South again is Renews/Cappahayden. This community is so old the Mayflower stopped here for fresh water on its way to Plymouth Rock. Renews and nearby Fermeuse were unsuccessffully settled by Welsh colonists in the early 1600s. A point of interest in this area is the grotto where mass was celebrated secretly at night in the late 1500s when Roman Catholicism was supressed by the Protestant English.
Next along the Irish Loop is Cape Race. This place has a direct connection to the Titanic disaster- it was here that the stricken liner's distress call was picked up and relayed to other ships in the area and to other stations that passed the word down the eastern seaboard.
Next is Trepassy, a name that means the dead souls or a corruption of an old Basque word. Basques fishermen were along this coast in the 16th century. Trepassy was the seat of the Welsh colony that collapsed in the 1620s. More recently it was the starting point for several transatlantic flights including the 1928 flight when Amelia Earhart with William Stultz, and Lou Gordon was the first woman to fly across the Atlantic. This region is popular for hunting game birds such as willow ptarmigan and for salmon and trout fishing. There are three excellent rivers North East Brook, North West Brook, and Biscay Bay River. They offer good fishing during July and August. Barren ground and isolated heath characterizes this area. The area around St. Shotts is a good area to see Caribou as they wander along the sides of the road.
Look out at the whales from a wonderful land based look out station in the St. Vincent's beach/Holyrood Pond area. Here there is a terrific view of an area of St. Mary's Bay where the whales feed and congregate. This look out area has stationary telescopes for visitors to enjoy. Visit the Fishermen's Museum in St.Vincents Another geographical feature of this area is Holyrood Pond. It is 14 miles long, and 1 mile wide with depts of up to 400 feet. It is unique because it is barely separated from the ocean, only by a sliver of beach. As a result of this close proximity to the ocean many species of salt water fish can be found in the pond. In the 1890s the Newfoundland government pioneered fish hatching here.
Point La Haye Provincial park is only a few kilometres away. It is a scenic beach once frequented by Basque fishermen of St. Mary's Bay. It is an excellent place for a picnic or a leisurely stroll along the beach. Point La Haye Lighthouse was established in 1883. The original tower has been replaced, however there is still an open frame aluminum structure there. In the community of St. Mary's and throughout the region you will hear a dialect of Newfoundland Irish and see a lifestyle similar to Irelands.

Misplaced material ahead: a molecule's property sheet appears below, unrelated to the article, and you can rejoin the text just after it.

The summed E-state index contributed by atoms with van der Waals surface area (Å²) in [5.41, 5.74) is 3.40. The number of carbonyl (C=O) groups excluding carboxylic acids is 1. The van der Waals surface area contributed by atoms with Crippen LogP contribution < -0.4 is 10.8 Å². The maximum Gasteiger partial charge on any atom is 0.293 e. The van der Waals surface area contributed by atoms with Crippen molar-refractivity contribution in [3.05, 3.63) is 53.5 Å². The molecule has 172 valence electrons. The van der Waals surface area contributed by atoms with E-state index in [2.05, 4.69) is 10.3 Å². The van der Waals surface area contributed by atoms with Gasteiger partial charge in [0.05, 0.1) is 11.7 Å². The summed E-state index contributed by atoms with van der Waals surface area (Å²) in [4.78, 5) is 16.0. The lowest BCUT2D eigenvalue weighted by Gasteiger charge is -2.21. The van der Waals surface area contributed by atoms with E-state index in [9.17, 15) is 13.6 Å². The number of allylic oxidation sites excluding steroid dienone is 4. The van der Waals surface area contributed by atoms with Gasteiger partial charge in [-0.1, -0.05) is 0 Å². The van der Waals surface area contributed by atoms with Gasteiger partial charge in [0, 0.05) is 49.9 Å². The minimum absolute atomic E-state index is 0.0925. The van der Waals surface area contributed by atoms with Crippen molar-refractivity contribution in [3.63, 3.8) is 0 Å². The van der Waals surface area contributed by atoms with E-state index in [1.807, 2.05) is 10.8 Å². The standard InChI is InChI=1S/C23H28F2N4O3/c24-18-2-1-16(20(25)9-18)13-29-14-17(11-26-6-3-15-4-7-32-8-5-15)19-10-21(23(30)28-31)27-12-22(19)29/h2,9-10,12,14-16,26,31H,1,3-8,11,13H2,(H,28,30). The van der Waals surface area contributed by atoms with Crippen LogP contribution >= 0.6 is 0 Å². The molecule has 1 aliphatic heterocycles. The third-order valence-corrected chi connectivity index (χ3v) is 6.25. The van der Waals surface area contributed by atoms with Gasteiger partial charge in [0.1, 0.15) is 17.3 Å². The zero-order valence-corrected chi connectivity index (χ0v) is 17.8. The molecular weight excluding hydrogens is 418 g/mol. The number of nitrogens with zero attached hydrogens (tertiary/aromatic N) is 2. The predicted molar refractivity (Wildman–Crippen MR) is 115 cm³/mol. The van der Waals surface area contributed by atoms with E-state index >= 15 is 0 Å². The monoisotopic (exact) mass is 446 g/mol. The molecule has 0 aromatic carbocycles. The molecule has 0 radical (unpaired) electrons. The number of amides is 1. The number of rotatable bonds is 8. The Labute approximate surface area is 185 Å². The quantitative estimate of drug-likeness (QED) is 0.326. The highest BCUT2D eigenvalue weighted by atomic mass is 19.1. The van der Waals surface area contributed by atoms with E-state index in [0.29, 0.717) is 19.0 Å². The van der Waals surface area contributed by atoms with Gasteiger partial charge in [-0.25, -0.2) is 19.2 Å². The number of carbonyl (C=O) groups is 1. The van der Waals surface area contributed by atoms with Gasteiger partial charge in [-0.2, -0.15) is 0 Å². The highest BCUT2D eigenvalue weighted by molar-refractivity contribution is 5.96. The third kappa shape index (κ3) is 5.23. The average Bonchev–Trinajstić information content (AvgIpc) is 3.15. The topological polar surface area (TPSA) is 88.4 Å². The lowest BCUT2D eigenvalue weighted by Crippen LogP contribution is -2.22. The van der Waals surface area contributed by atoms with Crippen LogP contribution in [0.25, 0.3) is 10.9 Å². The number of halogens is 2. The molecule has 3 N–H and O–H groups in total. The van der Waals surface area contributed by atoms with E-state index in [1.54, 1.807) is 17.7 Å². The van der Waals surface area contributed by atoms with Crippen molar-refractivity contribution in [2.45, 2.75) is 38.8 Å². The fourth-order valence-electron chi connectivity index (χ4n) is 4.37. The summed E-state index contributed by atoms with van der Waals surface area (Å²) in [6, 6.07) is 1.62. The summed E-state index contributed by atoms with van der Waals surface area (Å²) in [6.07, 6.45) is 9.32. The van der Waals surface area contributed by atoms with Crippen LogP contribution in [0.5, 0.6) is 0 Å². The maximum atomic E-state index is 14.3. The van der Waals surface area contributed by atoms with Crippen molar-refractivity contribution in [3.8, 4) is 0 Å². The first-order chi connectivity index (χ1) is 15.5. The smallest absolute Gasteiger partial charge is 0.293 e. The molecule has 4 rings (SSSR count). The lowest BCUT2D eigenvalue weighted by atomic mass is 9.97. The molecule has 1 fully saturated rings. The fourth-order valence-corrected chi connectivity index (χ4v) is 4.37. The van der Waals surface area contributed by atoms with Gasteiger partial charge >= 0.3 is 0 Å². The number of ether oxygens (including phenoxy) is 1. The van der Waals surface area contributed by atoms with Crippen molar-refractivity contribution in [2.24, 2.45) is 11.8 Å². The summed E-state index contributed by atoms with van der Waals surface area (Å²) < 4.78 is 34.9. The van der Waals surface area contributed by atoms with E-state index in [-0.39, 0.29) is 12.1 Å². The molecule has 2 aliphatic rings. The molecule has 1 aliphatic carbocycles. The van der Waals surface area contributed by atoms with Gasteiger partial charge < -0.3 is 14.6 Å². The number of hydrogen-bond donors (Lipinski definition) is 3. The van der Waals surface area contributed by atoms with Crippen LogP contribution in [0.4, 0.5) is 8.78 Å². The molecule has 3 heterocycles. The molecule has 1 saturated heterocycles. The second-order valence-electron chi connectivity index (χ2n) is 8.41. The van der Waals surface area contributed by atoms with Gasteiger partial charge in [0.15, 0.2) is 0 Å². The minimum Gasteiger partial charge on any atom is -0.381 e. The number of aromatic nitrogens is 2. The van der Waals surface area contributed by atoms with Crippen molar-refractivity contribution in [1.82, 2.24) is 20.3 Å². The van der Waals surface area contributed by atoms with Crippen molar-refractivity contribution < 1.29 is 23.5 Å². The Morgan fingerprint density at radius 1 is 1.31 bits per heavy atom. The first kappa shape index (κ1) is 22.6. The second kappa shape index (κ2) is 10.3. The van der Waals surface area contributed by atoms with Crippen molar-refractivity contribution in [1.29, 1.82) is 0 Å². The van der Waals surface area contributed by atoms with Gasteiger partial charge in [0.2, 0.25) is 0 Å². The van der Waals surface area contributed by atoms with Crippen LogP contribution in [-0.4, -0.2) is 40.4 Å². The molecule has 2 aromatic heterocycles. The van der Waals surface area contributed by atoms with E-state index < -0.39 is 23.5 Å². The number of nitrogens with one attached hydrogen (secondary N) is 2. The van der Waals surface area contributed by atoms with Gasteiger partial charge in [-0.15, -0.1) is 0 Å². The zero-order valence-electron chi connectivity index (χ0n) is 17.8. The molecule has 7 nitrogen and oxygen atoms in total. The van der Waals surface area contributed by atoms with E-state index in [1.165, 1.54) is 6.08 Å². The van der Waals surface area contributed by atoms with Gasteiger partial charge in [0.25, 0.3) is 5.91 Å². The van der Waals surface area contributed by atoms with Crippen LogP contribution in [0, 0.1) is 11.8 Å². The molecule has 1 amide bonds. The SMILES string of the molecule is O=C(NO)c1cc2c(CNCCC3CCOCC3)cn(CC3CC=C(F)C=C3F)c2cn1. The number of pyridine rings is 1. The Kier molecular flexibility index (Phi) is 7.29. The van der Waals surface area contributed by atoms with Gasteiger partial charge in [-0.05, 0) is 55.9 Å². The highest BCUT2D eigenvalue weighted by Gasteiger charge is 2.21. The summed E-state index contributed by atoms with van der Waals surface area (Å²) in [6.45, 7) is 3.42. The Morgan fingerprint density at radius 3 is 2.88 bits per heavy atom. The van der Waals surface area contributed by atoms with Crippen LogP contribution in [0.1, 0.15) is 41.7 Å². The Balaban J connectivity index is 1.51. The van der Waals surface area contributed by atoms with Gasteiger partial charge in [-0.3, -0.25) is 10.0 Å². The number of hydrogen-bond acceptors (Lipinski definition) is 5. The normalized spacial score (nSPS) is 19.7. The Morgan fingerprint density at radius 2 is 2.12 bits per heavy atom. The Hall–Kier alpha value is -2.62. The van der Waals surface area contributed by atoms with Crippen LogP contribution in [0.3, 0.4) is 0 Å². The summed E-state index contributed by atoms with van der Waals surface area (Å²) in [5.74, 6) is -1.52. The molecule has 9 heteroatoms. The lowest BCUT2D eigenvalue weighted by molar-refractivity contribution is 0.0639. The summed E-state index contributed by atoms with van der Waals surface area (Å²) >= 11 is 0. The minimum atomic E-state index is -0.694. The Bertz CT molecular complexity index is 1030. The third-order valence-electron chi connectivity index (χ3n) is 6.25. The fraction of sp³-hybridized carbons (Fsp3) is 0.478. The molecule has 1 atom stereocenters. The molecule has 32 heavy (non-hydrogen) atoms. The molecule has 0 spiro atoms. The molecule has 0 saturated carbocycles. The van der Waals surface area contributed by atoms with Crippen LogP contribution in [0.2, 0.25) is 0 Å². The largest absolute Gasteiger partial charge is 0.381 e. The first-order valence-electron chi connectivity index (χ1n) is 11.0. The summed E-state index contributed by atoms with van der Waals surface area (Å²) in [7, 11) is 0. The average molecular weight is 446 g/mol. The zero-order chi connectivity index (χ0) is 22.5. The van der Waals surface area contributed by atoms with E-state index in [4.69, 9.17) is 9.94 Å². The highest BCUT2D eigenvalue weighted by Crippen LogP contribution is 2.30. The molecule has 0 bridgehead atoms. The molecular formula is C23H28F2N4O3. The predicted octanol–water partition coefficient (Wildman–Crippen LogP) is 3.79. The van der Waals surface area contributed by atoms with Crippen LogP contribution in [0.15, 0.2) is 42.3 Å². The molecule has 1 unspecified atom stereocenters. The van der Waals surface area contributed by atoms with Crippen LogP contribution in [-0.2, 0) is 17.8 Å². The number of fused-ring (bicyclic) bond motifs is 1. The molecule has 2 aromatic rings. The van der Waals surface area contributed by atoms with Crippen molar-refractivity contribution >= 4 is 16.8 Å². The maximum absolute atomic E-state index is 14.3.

There are also some great walking trails on Hare Hill. Also there is a veterns museum located in the Legion Hall in Riverhead.
On the Salmonier Arm near St. Joesephs is one of the best spots for salmon in eastern Newfoundland. The Salmonier River has several good fishing spots along the 15 kilometre stretch between the mouth of the river and Murphy's falls. The best spots are Back River, Pinsent's Falls, Butler's and Murphy Falls.
Another popular Irish Loop destination is the Salmonier Nature Park because here there are 30 species of birds and animals native to Newfoundland. It is a 1214 hectare wilderness reserve. The enclosures are very large and not at all zoo-like. Many of the parks trails are boardwalked, and the animals that you can see include Moose , beaver, caribou, Owls, otters, lynx. and foxes.
You will find that each town has something to offer visitors, not the least of which is a strong Irish heritage. Click on the name of the town to find more information.
COMMUNITIES ON THE LOOP
|Mount Carmel||HOLYROOD||St. Joseph's|
|Riverhead||St. Mary's||Point La Haye|
|St. Vincent's||Peter's River||St. Shott's|
|Calvert||Cape Broyle||Tor's Cove|
|Mobile||Witless Bay||Bay Bulls|
Spacious 3.5 Star Quality Accommodations located in Holyrood Conception Bay Newfoundland.
Located in Riverhead St.Mary's Bay Newfoundland
IRISH LOOP PARKS, NATURE RESERVES AND ATTRACTIONS
HISTORIC PLACES ON THE IRISH LOOP
In the 19th and 20th centuries, most ships that sailed to North America set its course for Cape Race Lighthouse located on the southeast coast of the Avalon Peninsula. This lighthouse was the first sight of land for millions of European immigrants travelling across the Atlantic to North America. Many did not make it, lost in dense fogs, their ships crashed into the cliffs near Cape Race. In 1907, the Canadian government, replaced the original iron lighthouse with a concrete tower. A seven ton lens was installed in the lantern room. Tom Ryan is the present keeper of the lighthouse.
There are many Holy Wells found in Ireland, and the Irish Loop of Newfoundland has one too. It was founded by an Irish priest who immigrated in 1833.
Over the past decade archaeologists have been excavating Colony of Avalon, established 1621. Artifacts are on display, and visitors can watch every step in the process from digging up an artifact, restoring it, viewing it. The features of this site include an interpretation center, six archaeological dig sites, conservation laboratory, 17th century kitchen and kitchen garden, herb garden, and gentleman's garden. Colony of Avalon is a great Irish Loop excursion. A must see for visitors.
This Ecological Reserve has 620 million year old fossils of deep water marine life, the only ones from this era in the world.